Articles - 18th October 2019

How To Find A Sponsor For Your Podcast

Words by Rachael Revesz
Illustration by Jon McCormack

The world of podcasts is booming – research shows there are around 750,000 shows, and 30 million episodes to catch up on. 

But if you’re a new podcaster and you want to find a sponsor, there is no blueprint to follow. I learnt this when I launched my own podcast, An Honest Account, this month. I will share how I found my sponsor and look to other podcasters to see how they got theirs off the ground.

The most obvious reason to have a sponsor is to make money, or at least cover costs. Freelancers already do so much work for no financial return – why would you want to do more? Another reason is credibility – having a sponsor gives you and your idea some validation, especially in a swamped podcast market. Third, if the sponsor has a large platform or social media presence, it’s free promotion for your show.

The good news is that most podcasts, no matter how wildly popular today, usually have to start from a more modest monetary beginning. 

Take Elizabeth Day’s How To Fail podcast, which landed her a book deal after one season. Day got her first sponsor, Moorish, before the show aired by sending the company a DM on Twitter and saying how much she enjoyed eating their smoked chickpea hummus. Since then, Day has paired up with sponsors including Fourth Estate, which published her memoir, and her favourite wine bar in London.

Another interesting example is The High Low, a pop culture podcast by Pandora Sykes and Dolly Alderton which now has over 200,000 listens a week. Sykes told the Always Take Notes podcast in April that Sykes found their first ever sponsor, River Island, back in 2016.

“They paid us hardly anything,” she said. “The sponsor paid Dolly. The studio was already there […]I t didn’t make money but it didn’t lose money. And I loved doing it.”

What was first known as the Pandolly podcast ran for five months at The Sunday Times, then the duo launched the independent High Low podcast in February 2017, securing sponsors such as Google for a six-month contract. Sykes said their process was to search for trusted brands, emailing as many as 40 at a time, setting up a few meetings and pitching to them.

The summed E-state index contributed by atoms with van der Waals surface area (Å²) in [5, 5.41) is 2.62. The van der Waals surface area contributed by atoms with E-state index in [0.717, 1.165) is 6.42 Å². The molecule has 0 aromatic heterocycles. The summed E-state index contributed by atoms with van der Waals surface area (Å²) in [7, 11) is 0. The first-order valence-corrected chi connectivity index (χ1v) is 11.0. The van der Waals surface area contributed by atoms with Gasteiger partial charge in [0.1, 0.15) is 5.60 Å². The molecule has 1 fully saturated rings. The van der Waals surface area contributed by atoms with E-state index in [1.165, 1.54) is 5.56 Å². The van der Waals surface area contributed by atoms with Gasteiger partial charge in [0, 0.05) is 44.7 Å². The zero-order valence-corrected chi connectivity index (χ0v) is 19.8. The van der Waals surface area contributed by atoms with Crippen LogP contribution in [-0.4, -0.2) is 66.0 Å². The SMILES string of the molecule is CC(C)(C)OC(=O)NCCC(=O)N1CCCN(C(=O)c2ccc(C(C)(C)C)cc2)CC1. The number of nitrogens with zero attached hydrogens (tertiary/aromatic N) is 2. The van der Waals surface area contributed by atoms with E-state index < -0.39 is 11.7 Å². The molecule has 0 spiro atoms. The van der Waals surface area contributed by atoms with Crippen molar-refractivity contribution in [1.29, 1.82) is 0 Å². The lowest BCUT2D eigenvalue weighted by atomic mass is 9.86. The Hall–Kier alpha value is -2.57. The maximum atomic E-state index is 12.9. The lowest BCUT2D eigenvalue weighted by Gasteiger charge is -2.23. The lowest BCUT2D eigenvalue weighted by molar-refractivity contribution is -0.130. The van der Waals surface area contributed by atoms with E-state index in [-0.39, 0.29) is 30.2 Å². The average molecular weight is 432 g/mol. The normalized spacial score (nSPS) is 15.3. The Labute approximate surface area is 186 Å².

“I’m not interested in doing work that doesn’t pay,” she said. As the podcast has grown, an agency now deals with sponsors.

While How to Fail and the High Low pair up with brands that might fit in with the aspirational, lifestyle choices of its listeners, other podcasts will work with sponsors that pertain more directly to the podcast content and audience – that can include a niche or an industry.

An example is called ‘Is This Working?’, a podcast about modern work culture, co-hosted by Anna Codrea-Rado and Tiffany Philippou. After a couple of episodes starting in July, the pair signed up with Worksome, a recruitment platform, for two episodes. (Codrea-Rado told me the deal came her way through a helpful PR, so building a network in your field helps.) As Codrea-Rado and Philippou discuss issues like productivity, time management and burnout, it was a neat fit.

But what happens if you want a sponsor from day one and therefore have no listener numbers to show them? This was definitely the case with me. By highlighting whatever platform you have – on social media, a newsletter, media appearances, industry contacts etc – you can illustrate the potential for growth. 

Finding a relevant sponsor is also about spotting a gap in the market. As a financial journalist, I’d known for years that there was a lack of money-related content, especially for women, that wasn’t focused on being ‘thrifty’ or avoiding telephone scams. I then learnt that investment apps have on average 25% women customers. I wrote to Moneybox a few months later, laying out my idea for the show – a money podcast aimed at millennial women – along with details on where I would host it, how I’d promote it and what I would spend the sponsorship on. Luckily, they were interested.

And whatever you do, sign a contract. I would highlight a few points to include, which has benefitted both parties:

  • A get out clause in case you fall ill or have an emergency
  • An understanding that the sponsor has no editorial control
  • A firm date as to when sponsor payment is expected
  • Ascertaining whether you can recruit additional sponsors or not
  • Deciding which listener data you share with the sponsor

And then it’s up to you. Like any other creative and commercial project, making a podcast is an enjoyable and challenging experience, even if it’s not always a smooth ride. It definitely helps having the weight and financial support of a sponsor behind you, especially when you’re getting started. It also shows you’re serious about turning that hobby into a business. Good luck finding yours.

An Honest Account is on iTunes and other platforms.

 

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